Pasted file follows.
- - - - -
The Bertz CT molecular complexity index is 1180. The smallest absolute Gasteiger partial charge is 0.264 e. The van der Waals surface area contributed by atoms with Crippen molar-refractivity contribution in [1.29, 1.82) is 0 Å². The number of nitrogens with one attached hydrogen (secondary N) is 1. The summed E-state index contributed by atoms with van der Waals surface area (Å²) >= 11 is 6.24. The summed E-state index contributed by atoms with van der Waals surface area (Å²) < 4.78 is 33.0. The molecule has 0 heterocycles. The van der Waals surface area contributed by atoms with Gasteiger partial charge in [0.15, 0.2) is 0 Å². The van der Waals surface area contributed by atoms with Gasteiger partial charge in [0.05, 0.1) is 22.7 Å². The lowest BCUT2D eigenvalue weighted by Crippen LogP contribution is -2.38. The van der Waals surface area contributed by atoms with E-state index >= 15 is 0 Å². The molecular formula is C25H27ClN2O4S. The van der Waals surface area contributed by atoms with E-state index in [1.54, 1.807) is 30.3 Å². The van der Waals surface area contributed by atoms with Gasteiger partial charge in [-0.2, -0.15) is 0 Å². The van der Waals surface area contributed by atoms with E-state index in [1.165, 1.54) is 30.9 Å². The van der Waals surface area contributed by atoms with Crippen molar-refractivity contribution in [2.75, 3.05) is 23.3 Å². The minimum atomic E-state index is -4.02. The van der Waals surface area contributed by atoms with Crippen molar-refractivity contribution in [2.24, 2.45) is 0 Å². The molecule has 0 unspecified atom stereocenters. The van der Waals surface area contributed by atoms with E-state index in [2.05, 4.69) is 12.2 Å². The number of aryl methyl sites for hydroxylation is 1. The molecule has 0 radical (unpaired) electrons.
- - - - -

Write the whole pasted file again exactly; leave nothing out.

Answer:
The Bertz CT molecular complexity index is 1180. The smallest absolute Gasteiger partial charge is 0.264 e. The van der Waals surface area contributed by atoms with Crippen molar-refractivity contribution in [1.29, 1.82) is 0 Å². The number of nitrogens with one attached hydrogen (secondary N) is 1. The summed E-state index contributed by atoms with van der Waals surface area (Å²) >= 11 is 6.24. The summed E-state index contributed by atoms with van der Waals surface area (Å²) < 4.78 is 33.0. The molecule has 0 heterocycles. The van der Waals surface area contributed by atoms with Gasteiger partial charge in [0.15, 0.2) is 0 Å². The van der Waals surface area contributed by atoms with Gasteiger partial charge in [0.05, 0.1) is 22.7 Å². The lowest BCUT2D eigenvalue weighted by Crippen LogP contribution is -2.38. The van der Waals surface area contributed by atoms with E-state index >= 15 is 0 Å². The molecular formula is C25H27ClN2O4S. The van der Waals surface area contributed by atoms with E-state index in [1.54, 1.807) is 30.3 Å². The van der Waals surface area contributed by atoms with Gasteiger partial charge in [-0.2, -0.15) is 0 Å². The van der Waals surface area contributed by atoms with E-state index in [1.165, 1.54) is 30.9 Å². The van der Waals surface area contributed by atoms with Crippen molar-refractivity contribution in [2.75, 3.05) is 23.3 Å². The minimum atomic E-state index is -4.02. The van der Waals surface area contributed by atoms with Crippen molar-refractivity contribution in [2.24, 2.45) is 0 Å². The molecule has 0 unspecified atom stereocenters. The van der Waals surface area contributed by atoms with E-state index in [2.05, 4.69) is 12.2 Å². The number of aryl methyl sites for hydroxylation is 1. The molecule has 0 radical (unpaired) electrons.